The value of creative expression is a therapeutic one; sometimes the simple act of “getting something off your chest” is helpful in and of itself. In fact, the results of one study are significant: University students on academic probation were encouraged to write about their feelings and life experiences. After this creative expression study, participating students reported being happier, scored better in their courses, and reported fewer incidents of seeking medical care.
The act of drawing or painting helps create connections between the right and left hemispheres of the brain, leading to states of positive relaxation. It is speculated that creative expression even improves intelligence. Drawing, music, dancing, and journaling are all ways to dialogue with the subconscious mind. Often a student will spontaneously understand the solution to a problem or the root of a limiting belief by participating in creativity exercises. As the axiom goes, "The mind that created the problem does not have the ability to solve it." Creativity often gives a distance, a fresh angle, from which to see a situation and resolve it.
It's often said, “I’ll believe it when I see it.” It's equally true to say, “I’ll see it when I believe it.” In addition to the value of creating images for expression, the creation of images for a purpose is equally powerful. One can also learn to use the powers of his or her imagination and visualization to create and manifest the outcome that he or she wants to achieve. It’s like throwing out a hook into the future towards that which is desired. After all, if one can’t even imagine what the outcome is like, then how can one ever achieve it?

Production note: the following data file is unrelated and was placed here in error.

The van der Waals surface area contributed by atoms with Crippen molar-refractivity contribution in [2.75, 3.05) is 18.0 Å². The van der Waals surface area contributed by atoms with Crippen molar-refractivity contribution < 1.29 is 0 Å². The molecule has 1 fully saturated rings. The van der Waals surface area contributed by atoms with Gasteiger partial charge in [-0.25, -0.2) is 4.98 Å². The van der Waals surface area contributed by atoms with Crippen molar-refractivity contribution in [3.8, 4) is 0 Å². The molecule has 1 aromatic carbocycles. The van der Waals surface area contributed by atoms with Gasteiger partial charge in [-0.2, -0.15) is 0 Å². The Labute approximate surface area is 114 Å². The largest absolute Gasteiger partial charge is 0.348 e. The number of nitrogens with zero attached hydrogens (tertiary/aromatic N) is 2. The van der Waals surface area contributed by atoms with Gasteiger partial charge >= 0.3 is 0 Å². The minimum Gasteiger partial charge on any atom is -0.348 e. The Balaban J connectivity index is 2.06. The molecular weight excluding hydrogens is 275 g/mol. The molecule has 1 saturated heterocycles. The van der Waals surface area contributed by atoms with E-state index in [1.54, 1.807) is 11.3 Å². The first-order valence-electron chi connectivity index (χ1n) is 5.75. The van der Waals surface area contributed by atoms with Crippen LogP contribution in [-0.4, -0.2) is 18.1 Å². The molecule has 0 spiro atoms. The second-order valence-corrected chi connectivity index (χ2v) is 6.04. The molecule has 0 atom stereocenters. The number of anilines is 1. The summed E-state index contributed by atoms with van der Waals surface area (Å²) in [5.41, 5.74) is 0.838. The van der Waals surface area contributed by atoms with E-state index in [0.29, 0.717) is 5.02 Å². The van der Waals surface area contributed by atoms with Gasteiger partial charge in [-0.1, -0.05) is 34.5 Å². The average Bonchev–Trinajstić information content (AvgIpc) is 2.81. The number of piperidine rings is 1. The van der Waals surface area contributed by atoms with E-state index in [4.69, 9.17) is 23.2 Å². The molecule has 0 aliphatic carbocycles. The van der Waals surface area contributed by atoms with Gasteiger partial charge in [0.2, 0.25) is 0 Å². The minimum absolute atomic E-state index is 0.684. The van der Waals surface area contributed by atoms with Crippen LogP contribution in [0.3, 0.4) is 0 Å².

When a student is failing in a course in school, it can seem as if everybody else is succeeding. Or as soon as one gets a new red car, it seems as if they are everywhere, whereas before it seemed there weren’t any at all. As soon as one’s awareness is tuned-in to the idea of the red car – when it’s in one’s consciousness, present as an image – then one notices the red cars. Similarly, when students "see" their achievement, they can start to "see" their achievement more and more often. In fact, they begin to see success all over the place - as ubiquitous as that hitherto, seemingly non-existent red car.
Further, when a student is delighted with something he’s created or seen in the mind’s eye (like a dance on the stage, a home run on the field, a score on an essay), it gives him the confidence and ability to create things in the world. These are some of the tremendous powers of visualization.